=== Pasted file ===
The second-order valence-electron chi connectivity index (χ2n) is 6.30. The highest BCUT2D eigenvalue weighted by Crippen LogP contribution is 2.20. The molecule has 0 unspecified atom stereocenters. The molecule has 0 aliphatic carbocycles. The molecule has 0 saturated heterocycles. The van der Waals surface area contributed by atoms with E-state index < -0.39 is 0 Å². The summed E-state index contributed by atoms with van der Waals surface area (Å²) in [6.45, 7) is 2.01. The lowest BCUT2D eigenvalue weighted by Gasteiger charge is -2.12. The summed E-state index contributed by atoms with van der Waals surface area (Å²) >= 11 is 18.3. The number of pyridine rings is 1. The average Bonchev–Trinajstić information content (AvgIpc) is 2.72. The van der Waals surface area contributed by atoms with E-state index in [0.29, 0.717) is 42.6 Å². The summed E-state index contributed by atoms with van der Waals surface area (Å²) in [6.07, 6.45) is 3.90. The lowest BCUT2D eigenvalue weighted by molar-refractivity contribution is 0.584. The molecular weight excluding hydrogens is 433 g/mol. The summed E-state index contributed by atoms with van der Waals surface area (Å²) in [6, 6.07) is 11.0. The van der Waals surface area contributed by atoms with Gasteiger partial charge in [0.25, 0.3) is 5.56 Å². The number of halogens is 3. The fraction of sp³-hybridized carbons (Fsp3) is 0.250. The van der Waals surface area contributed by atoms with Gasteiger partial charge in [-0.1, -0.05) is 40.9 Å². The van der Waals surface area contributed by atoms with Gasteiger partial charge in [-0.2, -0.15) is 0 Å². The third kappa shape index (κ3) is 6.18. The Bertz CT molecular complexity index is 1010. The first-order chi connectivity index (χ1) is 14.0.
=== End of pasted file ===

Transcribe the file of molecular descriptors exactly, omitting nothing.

The second-order valence-electron chi connectivity index (χ2n) is 6.30. The highest BCUT2D eigenvalue weighted by Crippen LogP contribution is 2.20. The molecule has 0 unspecified atom stereocenters. The molecule has 0 aliphatic carbocycles. The molecule has 0 saturated heterocycles. The van der Waals surface area contributed by atoms with E-state index < -0.39 is 0 Å². The summed E-state index contributed by atoms with van der Waals surface area (Å²) in [6.45, 7) is 2.01. The lowest BCUT2D eigenvalue weighted by Gasteiger charge is -2.12. The summed E-state index contributed by atoms with van der Waals surface area (Å²) >= 11 is 18.3. The number of pyridine rings is 1. The average Bonchev–Trinajstić information content (AvgIpc) is 2.72. The van der Waals surface area contributed by atoms with E-state index in [0.29, 0.717) is 42.6 Å². The summed E-state index contributed by atoms with van der Waals surface area (Å²) in [6.07, 6.45) is 3.90. The lowest BCUT2D eigenvalue weighted by molar-refractivity contribution is 0.584. The molecular weight excluding hydrogens is 433 g/mol. The summed E-state index contributed by atoms with van der Waals surface area (Å²) in [6, 6.07) is 11.0. The van der Waals surface area contributed by atoms with Gasteiger partial charge in [0.25, 0.3) is 5.56 Å². The number of halogens is 3. The fraction of sp³-hybridized carbons (Fsp3) is 0.250. The van der Waals surface area contributed by atoms with Gasteiger partial charge in [-0.1, -0.05) is 40.9 Å². The van der Waals surface area contributed by atoms with Gasteiger partial charge in [-0.2, -0.15) is 0 Å². The third kappa shape index (κ3) is 6.18. The Bertz CT molecular complexity index is 1010. The first-order chi connectivity index (χ1) is 14.0.